Users Online: 414
Home Print this page Email this page
Home About us Editorial board Search Browse articles Submit article Ahead of Print Instructions Subscribe Contacts Special issues Login 

Previous article Browse articles Next article 
Adv Biomed Res 2020,  9:79

The effect of Sargassum glaucescens from the Persian gulf on neuropathy pain induced by paclitaxel in mice

1 Department of Pharmacognosy, School of Pharmacy and Pharmaceutical Sciences, Isfahan University of Medical Sciences, Isfahan, Iran
2 Department of Pharmacognosy, School of Pharmacy and Pharmaceutical Sciences, Student Research Committee, Isfahan University of Medical Sciences, Isfahan, Iran
3 Applied Physiology Research Center, Isfahan Cardiovascular Research Institute, Isfahan University of Medical Sciences, Isfahan, Iran

Date of Submission28-Jul-2020
Date of Acceptance19-Sep-2020
Date of Web Publication23-Dec-2020

Correspondence Address:
Dr. Golnaz Vaseghi
Applied Physiology Research Center, Isfahan University of Medical Sciences, Isfahan
Login to access the Email id

Source of Support: None, Conflict of Interest: None

DOI: 10.4103/abr.abr_183_20

Rights and Permissions

Background: Marine seaweeds are a famous type of traditional food containing various kinds of secondary metabolites. These organisms have different biological activities such as antitumor, antiviral, and antioxidant. The aim of this study was to investigate the effects of total extract of Sargassum glaucescens on neuropathy pain induced by paclitaxel in mice. Materials and Methods: S. glaucescens was collected from the Persian Gulf. The seaweed was extracted by maceration with methanol-ethyl acetate (1:1) solvent. The effect of the extract on neuropathy pain induced by paclitaxel was analyzed. All results were analyzed by one-way analysis of variance. Results: Acute administration of S. glaucescens extract (100 and 200 mg/kg intraperitoneally [i.p.]) 30 min before the test on the 11th day significantly reduced the duration of paw licking (P < 0.001). Conclusions: Chronic treatment with S. glaucescens extract (100, 150, and 200 mg/kg i.p.) from the 6th day until the 10th day reduced the duration of paw licking. Therefore, S. glaucescens should be considered for further treatment of neuropathy.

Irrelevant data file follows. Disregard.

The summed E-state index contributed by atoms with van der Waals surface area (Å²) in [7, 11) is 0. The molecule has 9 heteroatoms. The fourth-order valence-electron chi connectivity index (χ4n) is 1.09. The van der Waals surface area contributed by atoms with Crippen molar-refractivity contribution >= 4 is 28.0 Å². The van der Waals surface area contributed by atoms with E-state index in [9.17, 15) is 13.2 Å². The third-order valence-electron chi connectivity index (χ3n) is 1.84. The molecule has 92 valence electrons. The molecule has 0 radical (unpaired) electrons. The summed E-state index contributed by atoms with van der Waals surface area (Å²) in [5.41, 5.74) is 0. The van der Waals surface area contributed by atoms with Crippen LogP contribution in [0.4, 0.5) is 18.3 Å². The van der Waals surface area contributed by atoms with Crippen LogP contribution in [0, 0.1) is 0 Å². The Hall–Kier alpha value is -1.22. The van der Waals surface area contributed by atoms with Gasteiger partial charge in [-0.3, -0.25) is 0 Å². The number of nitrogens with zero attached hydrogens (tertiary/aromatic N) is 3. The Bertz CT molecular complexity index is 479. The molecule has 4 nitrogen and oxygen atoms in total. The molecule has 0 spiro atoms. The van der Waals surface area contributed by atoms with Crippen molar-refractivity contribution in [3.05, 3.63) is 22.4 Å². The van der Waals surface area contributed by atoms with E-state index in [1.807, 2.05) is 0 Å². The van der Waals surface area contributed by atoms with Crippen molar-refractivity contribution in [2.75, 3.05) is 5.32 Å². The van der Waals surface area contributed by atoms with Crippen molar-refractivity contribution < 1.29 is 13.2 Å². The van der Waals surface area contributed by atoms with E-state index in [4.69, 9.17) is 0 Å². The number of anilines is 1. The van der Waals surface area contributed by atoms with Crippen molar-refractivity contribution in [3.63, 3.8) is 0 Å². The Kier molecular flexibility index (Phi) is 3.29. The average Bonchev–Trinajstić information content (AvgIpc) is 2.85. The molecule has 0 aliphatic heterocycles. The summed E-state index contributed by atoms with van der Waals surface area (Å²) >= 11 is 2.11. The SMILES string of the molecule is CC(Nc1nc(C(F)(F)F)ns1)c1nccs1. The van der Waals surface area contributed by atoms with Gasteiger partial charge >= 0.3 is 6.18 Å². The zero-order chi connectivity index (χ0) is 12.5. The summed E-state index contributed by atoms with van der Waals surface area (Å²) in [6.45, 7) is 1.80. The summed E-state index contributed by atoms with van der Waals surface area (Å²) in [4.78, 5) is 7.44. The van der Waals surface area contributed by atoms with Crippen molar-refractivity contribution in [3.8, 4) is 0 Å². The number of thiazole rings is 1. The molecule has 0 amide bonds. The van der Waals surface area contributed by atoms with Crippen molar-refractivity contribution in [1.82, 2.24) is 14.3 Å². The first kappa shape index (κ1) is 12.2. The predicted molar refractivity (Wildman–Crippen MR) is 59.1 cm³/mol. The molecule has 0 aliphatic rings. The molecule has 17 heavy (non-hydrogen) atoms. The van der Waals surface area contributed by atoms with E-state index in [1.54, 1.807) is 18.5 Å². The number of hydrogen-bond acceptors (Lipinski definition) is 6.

Keywords: Neuropathy, paclitaxel, sargassum, seaweed

How to cite this article:
Yegdaneh A, Saeedi A, Shahmiveh T, Vaseghi G. The effect of Sargassum glaucescens from the Persian gulf on neuropathy pain induced by paclitaxel in mice. Adv Biomed Res 2020;9:79

How to cite this URL:
Yegdaneh A, Saeedi A, Shahmiveh T, Vaseghi G. The effect of Sargassum glaucescens from the Persian gulf on neuropathy pain induced by paclitaxel in mice. Adv Biomed Res [serial online] 2020 [cited 2023 Mar 30];9:79. Available from:

  Introduction Top

Cancer is a leading cause of death worldwide, however, with new chemotherapy agents, it is more curable nowadays.[1] Chemotherapeutic agents may cause toxicity on peripheral nerves lead to mild Paresthesia's, loss of sensory function, neuropathy pain, severe ataxia, weakness, and pronounced disability. Hence, the quality of life may further reduced because of the engagement of nerve fibers with orthostatic hypotension, disability, and also incontinence. Although many compounds with cytotoxic activity are reported to be neurotoxic, only a few of them lead to side effects such as peripheral neuropathy.[2]

Paclitaxel (Taxol®) is a novel cytotoxic agent isolated from the bark of the plant Taxus brevifolia, with pivotal activity against different tumors such as the breast, ovarian, lung, and head-and-neck cancers. However, this drug stimulates microtubule assembly leading to neuropathy as one of its side effects.[3] One of the most important limiting factors of paclitaxel is peripheral sensory neuropathy, especially with increasing doses of the drug even in combination form with other neurotoxic cytotoxic agents such as cisplatin.[4] Therefore, it is necessary to look for agents that effectively reduce neuropathy pain.[5] Different mechanisms are involved in paclitaxel-induced neuropathy pain, such as the involvement of opioids and adrenergic receptors, the release of inflammatory factors, and the stress-oxidative system.[6],[7]

Seaweeds are attractive marine organisms in the biomedical area, especially because of their bioactive metabolites with antimicrobial, anti-inflammatory, antioxidant, antiviral, anti-Alzheimer, and antitumor activities.[8],[9],[10] One of the most interesting compounds extracted from these organisms that have currently received high attention from academic researchers and pharmaceutical companies for drug design includes fucoidans, a type of sulfated polysaccharides isolated from brown algae, showing different pharmacologic activities such as anti-inflammatory and anticancer.[9] Other metabolites biosynthesized by seaweeds with economic effects in food and in human health include natural pigments and carotenoids antioxidant agents reducing the incidence of many disorders, especially those mediated by light.[10]